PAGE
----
Hands-On: 2016 Nissan Titan XD
All-New Pickup Features 1/2-ton Size, 3/4-Ton Capability
Nissan sees an underserved need in the truck market. In a phenomenon known as “segment creep,” we live in an era when 3/4- and 1-ton trucks are able to tow between 20,000 and 30,000 pounds, while 1/2-ton trucks can now tow almost as much as their HD predecessors of just a few years ago.
However, there are some out there who don’t need the pavement-crushing torque and intimidating capability of a 3/4-ton diesel but who still want more stable towing than even today’s impressive 1/2-tons can offer. It’s with these customers in mind that Nissan presents the 2016 Titan XD. Featuring a 5.0L Cummins turbodiesel V-8 and a heavy-duty frame, one might think that the Titan is designed to go head to head with the Chevrolet Silverado 2500HD, Ram 2500HD, and Ford F-250 Super Duty. But its smaller dimensions, 6-lug wheels, and lower power and torque than its HD diesel competitors show that Nissan designed this truck for easily accessible capability, not class-destroying numbers.
Truck Trend recently got some up-close access to the Titan XD, specifically a fly-yellow PRO-4X model equipped with the Cummins turbodiesel V-8 (a gas V-8 will come standard). After a few hours of poking, prodding, and peeking, here are a few of our first impressions.
Cummins Diesel PowerNissan is rightfully proud of its partnership with Cummins for the Titan XD. The compound-turbodiesel setup in the truck is good for 310 hp and 555 lb-ft of torque, slotting it neatly in between its competitors’ gas and diesel offerings. Its torque number, for example, out-twists Ford’s 3.5L EcoBoost V-6 by 135, while it bests Chevrolet’s 6.0L Vortec V-8 by 175 lb-ft. That means that although it’s rated to tow “at least” 12,000 pounds (about the same as the EcoBoost and a bit less than the Vortec), it should be able to pull those big trailers with less stress and drama. Its twin-stage sequential-turbo layout is designed by Cummins Turbo Technologies to be ideal for both high-stress towing and daily driving duties.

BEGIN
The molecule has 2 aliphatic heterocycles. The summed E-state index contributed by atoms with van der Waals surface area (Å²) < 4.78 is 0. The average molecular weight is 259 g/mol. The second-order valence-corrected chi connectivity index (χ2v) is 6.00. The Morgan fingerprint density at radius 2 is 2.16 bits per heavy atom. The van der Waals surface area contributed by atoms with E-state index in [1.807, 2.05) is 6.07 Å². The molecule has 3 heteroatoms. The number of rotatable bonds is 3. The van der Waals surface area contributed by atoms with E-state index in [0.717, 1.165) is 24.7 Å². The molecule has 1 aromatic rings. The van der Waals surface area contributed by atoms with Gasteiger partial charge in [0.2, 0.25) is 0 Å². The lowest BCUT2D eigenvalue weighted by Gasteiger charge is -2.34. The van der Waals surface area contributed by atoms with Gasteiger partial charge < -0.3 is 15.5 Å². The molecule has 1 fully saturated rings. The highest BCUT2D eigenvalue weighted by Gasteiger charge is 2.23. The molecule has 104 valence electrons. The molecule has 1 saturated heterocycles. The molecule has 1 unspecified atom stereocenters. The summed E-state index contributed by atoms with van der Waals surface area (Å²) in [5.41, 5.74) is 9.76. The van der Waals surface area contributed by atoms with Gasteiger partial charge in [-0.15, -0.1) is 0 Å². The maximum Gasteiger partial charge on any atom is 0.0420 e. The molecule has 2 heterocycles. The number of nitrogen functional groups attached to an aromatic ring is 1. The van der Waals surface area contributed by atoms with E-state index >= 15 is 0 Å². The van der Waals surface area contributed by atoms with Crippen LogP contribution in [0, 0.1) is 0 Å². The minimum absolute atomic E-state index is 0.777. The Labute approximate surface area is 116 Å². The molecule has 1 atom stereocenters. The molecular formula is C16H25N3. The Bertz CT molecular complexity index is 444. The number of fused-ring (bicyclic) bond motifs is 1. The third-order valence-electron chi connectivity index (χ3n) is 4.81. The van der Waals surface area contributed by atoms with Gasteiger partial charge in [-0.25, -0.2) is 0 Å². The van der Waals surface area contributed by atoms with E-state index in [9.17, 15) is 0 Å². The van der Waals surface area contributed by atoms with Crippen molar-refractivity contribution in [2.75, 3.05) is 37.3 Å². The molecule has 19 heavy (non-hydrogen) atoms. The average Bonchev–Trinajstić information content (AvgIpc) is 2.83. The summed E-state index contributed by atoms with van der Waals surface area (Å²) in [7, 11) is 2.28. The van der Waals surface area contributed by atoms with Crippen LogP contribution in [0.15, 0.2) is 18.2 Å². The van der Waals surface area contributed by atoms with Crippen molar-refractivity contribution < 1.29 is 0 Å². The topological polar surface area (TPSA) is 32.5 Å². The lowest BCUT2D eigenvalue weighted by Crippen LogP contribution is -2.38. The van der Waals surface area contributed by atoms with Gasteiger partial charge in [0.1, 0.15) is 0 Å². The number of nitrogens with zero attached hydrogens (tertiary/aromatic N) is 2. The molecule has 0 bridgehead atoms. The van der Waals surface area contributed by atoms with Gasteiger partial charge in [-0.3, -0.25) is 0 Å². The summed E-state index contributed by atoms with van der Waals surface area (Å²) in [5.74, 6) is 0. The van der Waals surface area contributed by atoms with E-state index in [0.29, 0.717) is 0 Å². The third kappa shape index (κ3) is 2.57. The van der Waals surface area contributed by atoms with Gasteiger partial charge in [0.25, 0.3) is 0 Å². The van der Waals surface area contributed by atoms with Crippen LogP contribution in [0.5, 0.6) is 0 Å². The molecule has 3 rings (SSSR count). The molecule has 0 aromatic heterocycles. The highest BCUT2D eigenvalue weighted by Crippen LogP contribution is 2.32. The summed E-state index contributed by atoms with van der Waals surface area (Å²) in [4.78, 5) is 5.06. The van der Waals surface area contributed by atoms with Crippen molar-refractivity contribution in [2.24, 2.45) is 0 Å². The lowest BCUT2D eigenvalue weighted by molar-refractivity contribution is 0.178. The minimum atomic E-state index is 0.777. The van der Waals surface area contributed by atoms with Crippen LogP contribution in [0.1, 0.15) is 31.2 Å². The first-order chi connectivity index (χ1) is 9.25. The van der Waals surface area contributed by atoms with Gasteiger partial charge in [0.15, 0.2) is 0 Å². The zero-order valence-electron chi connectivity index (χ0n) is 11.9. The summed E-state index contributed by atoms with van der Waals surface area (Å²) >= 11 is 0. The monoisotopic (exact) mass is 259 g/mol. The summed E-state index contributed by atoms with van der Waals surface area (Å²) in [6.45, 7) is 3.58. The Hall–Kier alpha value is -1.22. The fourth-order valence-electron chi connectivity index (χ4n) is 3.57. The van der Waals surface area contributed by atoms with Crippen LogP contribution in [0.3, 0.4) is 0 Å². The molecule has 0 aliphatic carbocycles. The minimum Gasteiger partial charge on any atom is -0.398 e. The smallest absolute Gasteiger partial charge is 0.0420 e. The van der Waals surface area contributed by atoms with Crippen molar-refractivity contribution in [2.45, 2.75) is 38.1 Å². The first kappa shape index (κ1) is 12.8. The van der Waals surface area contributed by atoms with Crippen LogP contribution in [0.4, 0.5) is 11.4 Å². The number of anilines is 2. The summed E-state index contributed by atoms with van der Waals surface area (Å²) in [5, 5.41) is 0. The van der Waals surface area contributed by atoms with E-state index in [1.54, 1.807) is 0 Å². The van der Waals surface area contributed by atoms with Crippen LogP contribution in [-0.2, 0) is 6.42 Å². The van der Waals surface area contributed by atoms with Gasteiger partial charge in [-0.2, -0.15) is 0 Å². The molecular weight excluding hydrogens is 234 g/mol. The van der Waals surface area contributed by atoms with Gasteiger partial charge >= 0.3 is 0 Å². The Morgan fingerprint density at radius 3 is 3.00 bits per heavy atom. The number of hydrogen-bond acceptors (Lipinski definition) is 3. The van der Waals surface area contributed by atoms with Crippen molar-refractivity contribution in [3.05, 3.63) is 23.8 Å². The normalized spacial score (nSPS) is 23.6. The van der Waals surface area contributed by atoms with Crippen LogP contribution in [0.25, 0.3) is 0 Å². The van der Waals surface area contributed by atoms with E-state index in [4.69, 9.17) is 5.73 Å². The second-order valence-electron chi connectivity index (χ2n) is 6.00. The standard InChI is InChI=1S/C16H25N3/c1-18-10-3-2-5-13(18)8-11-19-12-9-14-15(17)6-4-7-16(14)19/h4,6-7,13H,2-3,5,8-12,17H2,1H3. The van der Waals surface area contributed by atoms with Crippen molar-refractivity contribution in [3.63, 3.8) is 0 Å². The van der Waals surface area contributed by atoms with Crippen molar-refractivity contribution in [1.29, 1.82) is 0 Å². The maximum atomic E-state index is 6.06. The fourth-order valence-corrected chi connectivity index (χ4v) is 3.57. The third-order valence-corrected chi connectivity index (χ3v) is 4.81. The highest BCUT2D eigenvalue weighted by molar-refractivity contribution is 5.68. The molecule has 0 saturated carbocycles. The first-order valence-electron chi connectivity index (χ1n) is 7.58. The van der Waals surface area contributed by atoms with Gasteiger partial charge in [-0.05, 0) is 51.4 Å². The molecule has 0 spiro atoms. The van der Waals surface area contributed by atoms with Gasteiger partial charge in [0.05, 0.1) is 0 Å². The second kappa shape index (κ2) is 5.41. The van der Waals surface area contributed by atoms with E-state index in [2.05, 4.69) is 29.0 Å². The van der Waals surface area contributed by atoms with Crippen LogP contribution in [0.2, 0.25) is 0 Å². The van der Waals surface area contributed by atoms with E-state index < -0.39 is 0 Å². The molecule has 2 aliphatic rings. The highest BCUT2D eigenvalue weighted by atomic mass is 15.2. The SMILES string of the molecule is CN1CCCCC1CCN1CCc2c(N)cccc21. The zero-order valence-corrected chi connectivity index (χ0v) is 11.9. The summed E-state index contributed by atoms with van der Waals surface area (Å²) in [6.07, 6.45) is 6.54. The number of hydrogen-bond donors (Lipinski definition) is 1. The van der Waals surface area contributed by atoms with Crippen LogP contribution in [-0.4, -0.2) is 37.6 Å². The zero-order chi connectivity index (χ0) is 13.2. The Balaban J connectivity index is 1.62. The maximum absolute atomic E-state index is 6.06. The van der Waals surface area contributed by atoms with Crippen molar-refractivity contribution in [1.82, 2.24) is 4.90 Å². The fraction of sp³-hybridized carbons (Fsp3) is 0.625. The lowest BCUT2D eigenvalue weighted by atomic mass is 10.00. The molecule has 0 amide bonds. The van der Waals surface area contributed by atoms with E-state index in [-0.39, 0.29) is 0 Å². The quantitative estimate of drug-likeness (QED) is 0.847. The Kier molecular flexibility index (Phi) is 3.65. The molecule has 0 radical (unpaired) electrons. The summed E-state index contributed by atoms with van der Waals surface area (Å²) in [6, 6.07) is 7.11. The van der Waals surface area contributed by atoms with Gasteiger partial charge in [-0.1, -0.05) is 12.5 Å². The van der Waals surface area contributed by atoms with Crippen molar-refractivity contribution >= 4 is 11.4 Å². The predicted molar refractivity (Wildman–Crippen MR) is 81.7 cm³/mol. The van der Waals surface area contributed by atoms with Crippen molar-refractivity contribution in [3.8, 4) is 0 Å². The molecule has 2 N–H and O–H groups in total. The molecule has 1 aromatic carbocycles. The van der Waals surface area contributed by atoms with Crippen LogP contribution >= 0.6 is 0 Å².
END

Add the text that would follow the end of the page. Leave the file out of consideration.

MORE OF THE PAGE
Obviously, compared to Ford’s Power Stroke V-8, GM’s Duramax V-8, and Ram’s Cummins I-6, Nissan’s oil-burner makes less power and torque, but again, the Titan is designed to be a tweener. Nissan thinks there’s a market out there for people who regularly tow or haul more than 10,000 pounds but don’t need or want the massive power or price tag (or the inferior ride and handling) of a 3/4- or 1-ton diesel.
Middleweight FrameAn interesting aspect of the Titan XD is its unique frame. Compared to the standard Titan pickup (which Nissan hasn’t yet revealed in this new generation), the XD borrows heavily from the company’s NV2500 heavy-duty van. Starting with a Nissan Commercial Vehicles chassis, the Titan XD adds extra reinforcements for added rigidity and resistance to torsion and bending. Furthering the XD’s distinctiveness over 1/2-ton trucks is the factory-installed frame-mounted gooseneck hitch, which is a rarity in the light-duty segment.
On the PRO-4X model we saw, the front double-wishbone suspension featured Bilstein coilover shocks, with a 9.25-inch front differential. Leaf springs and Bilstein shocks suspended the rear 10.5-inch live axle, which is the same unit as in the Ram Power Wagon. A Nissan-designed electronic-locking differential will aid traction in sticky situations. All four wheels hide vented disc brakes, measuring 14.2 inches up front and 14.4 in back.
Mini-HD StylingOur first impressions of the truck based on photos were good, but they got even better when we saw it in person. Subtly flared fenders front and rear add definition to the body sides, making it look lithe and athletic. The bluff, upright front end is uniquely Nissan, but the grille and headlights look windswept. Projector-style headlamps incorporate little half-T LED signature lights. That half-T look shows up in the taillights as well. It’s clear that the Titan’s designers sweated the details on this truck, as it has a fairly cohesive design.